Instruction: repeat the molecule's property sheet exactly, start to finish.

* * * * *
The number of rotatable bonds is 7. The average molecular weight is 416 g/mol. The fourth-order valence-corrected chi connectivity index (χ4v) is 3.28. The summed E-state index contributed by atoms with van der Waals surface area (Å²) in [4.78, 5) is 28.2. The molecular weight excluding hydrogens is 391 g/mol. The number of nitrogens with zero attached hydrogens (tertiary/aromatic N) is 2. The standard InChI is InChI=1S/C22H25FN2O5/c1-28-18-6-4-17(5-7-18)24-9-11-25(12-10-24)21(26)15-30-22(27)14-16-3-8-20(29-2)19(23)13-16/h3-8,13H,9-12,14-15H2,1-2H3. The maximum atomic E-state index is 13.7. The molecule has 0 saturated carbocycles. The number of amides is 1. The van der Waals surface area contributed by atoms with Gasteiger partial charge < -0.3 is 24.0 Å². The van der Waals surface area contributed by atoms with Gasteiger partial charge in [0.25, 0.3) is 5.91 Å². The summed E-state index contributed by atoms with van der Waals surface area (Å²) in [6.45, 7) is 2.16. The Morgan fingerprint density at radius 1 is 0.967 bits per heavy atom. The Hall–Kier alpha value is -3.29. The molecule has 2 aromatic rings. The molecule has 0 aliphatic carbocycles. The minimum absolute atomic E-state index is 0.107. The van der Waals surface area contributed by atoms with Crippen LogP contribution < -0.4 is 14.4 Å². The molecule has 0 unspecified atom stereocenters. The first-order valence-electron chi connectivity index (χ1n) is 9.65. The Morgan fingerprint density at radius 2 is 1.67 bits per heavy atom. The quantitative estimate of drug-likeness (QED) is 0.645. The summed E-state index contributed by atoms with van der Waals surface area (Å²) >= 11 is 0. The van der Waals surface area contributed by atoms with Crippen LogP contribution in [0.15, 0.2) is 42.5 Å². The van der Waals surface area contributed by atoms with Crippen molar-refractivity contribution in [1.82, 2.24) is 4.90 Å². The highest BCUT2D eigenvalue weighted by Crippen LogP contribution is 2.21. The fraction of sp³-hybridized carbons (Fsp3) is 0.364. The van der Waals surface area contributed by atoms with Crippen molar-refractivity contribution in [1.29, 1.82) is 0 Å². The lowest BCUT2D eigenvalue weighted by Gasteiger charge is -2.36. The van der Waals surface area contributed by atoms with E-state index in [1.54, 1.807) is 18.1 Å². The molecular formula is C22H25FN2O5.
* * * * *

The number of rotatable bonds is 7. The average molecular weight is 416 g/mol. The fourth-order valence-corrected chi connectivity index (χ4v) is 3.28. The summed E-state index contributed by atoms with van der Waals surface area (Å²) in [4.78, 5) is 28.2. The molecular weight excluding hydrogens is 391 g/mol. The number of nitrogens with zero attached hydrogens (tertiary/aromatic N) is 2. The standard InChI is InChI=1S/C22H25FN2O5/c1-28-18-6-4-17(5-7-18)24-9-11-25(12-10-24)21(26)15-30-22(27)14-16-3-8-20(29-2)19(23)13-16/h3-8,13H,9-12,14-15H2,1-2H3. The maximum atomic E-state index is 13.7. The molecule has 0 saturated carbocycles. The number of amides is 1. The van der Waals surface area contributed by atoms with Gasteiger partial charge < -0.3 is 24.0 Å². The van der Waals surface area contributed by atoms with Gasteiger partial charge in [0.25, 0.3) is 5.91 Å². The summed E-state index contributed by atoms with van der Waals surface area (Å²) in [6.45, 7) is 2.16. The Morgan fingerprint density at radius 1 is 0.967 bits per heavy atom. The Hall–Kier alpha value is -3.29. The molecule has 2 aromatic rings. The molecule has 0 aliphatic carbocycles. The minimum absolute atomic E-state index is 0.107. The van der Waals surface area contributed by atoms with Crippen LogP contribution < -0.4 is 14.4 Å². The molecule has 0 unspecified atom stereocenters. The first-order valence-electron chi connectivity index (χ1n) is 9.65. The Morgan fingerprint density at radius 2 is 1.67 bits per heavy atom. The quantitative estimate of drug-likeness (QED) is 0.645. The summed E-state index contributed by atoms with van der Waals surface area (Å²) >= 11 is 0. The van der Waals surface area contributed by atoms with Crippen LogP contribution in [0.15, 0.2) is 42.5 Å². The van der Waals surface area contributed by atoms with Crippen molar-refractivity contribution in [1.82, 2.24) is 4.90 Å². The highest BCUT2D eigenvalue weighted by Crippen LogP contribution is 2.21. The fraction of sp³-hybridized carbons (Fsp3) is 0.364. The van der Waals surface area contributed by atoms with Crippen molar-refractivity contribution in [1.29, 1.82) is 0 Å². The lowest BCUT2D eigenvalue weighted by Gasteiger charge is -2.36. The van der Waals surface area contributed by atoms with E-state index in [1.54, 1.807) is 18.1 Å². The molecular formula is C22H25FN2O5.